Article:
Lung cancer clinicians' preferences for adjuvant chemotherapy in non-small-cell lung cancer: what makes it worthwhile?

Lung Cancer

PubMedID: 20817340

Blinman P, McLachlan SA, Nowak AK, Duric VM, Brown C, Wright G, Millward M, Fong K, Stockler MR. Lung cancer clinicians' preferences for adjuvant chemotherapy in non-small-cell lung cancer: what makes it worthwhile?. Lung Cancer. 2011;72(2):213-8.
AIMS
We sought (i) lung cancer clinicians' judgements about the smallest survival benefits that would make the harms of adjuvant chemotherapy for non-small-cell lung cancer (NSCLC) worthwhile, (ii) factors associated with their judgements, and (iii) comparisons with breast cancer and colon cancer clinicians surveyed similarly in 2002-2003.

METHODS
Delegates at the Australian Lung Cancer Conference 2008 were invited to complete a validated, self-administered questionnaire that used the time trade-off method to determine the minimum survival benefits judged sufficient to make adjuvant chemotherapy worthwhile. The baseline survival times were 3 and 5 years, and the baseline 5-year survival rates were 50% and 65%. Chemotherapy was 4 cycles of cisplatin and vinorelbine.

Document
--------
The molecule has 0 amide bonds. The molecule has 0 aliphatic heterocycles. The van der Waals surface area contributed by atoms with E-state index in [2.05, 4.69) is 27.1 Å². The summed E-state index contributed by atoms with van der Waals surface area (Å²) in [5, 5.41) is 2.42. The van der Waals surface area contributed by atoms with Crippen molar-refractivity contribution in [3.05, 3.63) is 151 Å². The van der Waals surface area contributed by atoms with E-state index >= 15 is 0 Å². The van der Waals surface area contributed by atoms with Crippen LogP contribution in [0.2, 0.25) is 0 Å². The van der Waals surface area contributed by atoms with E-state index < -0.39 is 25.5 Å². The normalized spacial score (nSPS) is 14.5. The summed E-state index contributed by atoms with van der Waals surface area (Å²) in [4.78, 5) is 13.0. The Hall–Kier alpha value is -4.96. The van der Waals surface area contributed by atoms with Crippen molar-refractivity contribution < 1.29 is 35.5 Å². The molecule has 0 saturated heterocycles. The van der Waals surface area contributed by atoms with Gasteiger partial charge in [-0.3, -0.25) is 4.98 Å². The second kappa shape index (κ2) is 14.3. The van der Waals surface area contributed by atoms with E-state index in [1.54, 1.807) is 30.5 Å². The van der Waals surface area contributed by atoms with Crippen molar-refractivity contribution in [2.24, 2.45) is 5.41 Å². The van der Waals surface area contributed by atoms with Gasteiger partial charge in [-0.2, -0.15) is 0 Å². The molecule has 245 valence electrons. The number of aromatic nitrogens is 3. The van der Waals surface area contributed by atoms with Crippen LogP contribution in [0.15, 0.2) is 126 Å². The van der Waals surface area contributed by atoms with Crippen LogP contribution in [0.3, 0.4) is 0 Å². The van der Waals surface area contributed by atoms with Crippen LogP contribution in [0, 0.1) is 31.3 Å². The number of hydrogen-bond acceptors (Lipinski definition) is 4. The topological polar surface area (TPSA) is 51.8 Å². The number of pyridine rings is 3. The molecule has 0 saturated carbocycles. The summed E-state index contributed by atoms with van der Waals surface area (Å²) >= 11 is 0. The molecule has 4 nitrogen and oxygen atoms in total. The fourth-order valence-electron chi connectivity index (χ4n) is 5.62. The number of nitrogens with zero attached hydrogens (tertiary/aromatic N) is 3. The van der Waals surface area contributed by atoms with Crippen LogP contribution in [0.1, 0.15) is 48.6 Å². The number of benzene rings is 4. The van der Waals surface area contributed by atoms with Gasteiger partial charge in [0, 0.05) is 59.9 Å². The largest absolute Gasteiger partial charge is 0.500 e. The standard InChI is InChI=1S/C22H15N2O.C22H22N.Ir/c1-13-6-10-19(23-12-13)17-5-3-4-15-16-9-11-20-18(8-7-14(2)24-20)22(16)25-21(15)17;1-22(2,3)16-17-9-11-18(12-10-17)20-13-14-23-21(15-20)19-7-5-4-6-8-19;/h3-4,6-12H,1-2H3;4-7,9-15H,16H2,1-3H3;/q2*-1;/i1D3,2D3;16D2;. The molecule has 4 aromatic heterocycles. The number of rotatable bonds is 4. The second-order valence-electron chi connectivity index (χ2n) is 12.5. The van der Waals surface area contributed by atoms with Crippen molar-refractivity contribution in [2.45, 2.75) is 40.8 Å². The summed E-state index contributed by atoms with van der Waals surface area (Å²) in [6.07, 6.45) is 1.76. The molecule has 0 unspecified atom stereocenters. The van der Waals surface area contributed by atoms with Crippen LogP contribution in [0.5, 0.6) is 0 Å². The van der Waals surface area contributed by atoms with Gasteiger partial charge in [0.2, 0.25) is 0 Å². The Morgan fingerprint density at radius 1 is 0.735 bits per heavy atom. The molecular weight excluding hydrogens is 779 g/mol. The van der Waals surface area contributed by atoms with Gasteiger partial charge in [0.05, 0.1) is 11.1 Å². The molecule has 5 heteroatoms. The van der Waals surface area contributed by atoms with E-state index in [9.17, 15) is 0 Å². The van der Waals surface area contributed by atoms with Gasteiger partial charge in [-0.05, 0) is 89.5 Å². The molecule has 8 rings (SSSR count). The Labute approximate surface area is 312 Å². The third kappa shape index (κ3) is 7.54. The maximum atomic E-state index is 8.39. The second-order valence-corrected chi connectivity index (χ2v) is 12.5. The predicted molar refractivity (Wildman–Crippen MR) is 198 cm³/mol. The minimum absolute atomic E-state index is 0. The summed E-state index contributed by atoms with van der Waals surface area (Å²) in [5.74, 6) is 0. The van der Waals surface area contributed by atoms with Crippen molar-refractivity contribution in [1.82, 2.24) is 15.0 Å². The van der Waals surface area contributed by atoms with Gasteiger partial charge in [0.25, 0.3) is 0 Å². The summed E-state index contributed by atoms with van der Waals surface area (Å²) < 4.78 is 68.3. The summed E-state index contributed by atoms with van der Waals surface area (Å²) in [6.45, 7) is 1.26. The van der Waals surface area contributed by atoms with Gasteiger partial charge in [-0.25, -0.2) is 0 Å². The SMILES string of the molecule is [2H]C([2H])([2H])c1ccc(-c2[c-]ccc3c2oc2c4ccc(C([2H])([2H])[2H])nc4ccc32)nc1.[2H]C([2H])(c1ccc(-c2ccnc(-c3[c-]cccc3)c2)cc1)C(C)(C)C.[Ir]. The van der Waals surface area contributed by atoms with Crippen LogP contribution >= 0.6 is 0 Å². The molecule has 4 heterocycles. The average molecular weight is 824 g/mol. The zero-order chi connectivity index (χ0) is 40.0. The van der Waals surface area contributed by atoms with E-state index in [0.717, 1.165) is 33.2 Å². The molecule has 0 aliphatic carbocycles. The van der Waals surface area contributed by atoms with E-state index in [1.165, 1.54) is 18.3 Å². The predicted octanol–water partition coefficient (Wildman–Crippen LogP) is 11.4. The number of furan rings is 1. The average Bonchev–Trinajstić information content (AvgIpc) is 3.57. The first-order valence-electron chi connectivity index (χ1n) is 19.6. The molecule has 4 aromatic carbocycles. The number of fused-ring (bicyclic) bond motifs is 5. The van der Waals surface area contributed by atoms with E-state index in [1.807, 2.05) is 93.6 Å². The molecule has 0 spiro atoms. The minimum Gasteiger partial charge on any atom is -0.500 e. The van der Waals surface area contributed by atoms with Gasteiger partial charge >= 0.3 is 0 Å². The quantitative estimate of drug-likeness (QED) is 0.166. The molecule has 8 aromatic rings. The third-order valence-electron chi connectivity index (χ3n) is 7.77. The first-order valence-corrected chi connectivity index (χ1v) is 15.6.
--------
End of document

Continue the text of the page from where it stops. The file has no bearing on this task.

RESULTS
Characteristics of the 156 respondents were: median age 41 years (range 23-62), female 55%, married 83%, with dependent children 62%, respiratory physician 28%, nurse 24%, medical oncologist 14%, radiation oncologist 12%, trial nurse/coordinator 12%, thoracic surgeon 4%. Moderate survival benefits were judged sufficient to make chemotherapy worthwhile. The median benefit judged sufficient was an extra 9 months beyond a baseline survival time of 3 or 5 years. The median benefit judged sufficient was an extra 5% for a baseline survival rate of 65%, versus an extra 10% for a baseline survival rate of 50% (p<0.001). Smaller benefits were judged sufficient by clinicians who were married (p=0.02) or had dependants (p=0.04). Lung cancer clinicians judged smaller benefits sufficient than breast cancer (n=89) and colon cancer (n=72) clinicians in similar prior studies (median required benefit of 9 months versus 12 months, p<0.001).

CONCLUSION
Most lung cancer clinicians attending a national lung cancer conference judged moderate improvements in survival sufficient to make adjuvant chemotherapy worthwhile. Smaller benefits were judged sufficient by lung cancer clinicians in 2008 than by breast cancer and colon cancer clinicians 5-6 years earlier. Clinicians should be aware of their own preferences, and explore their patients' preferences, when discussing adjuvant chemotherapy.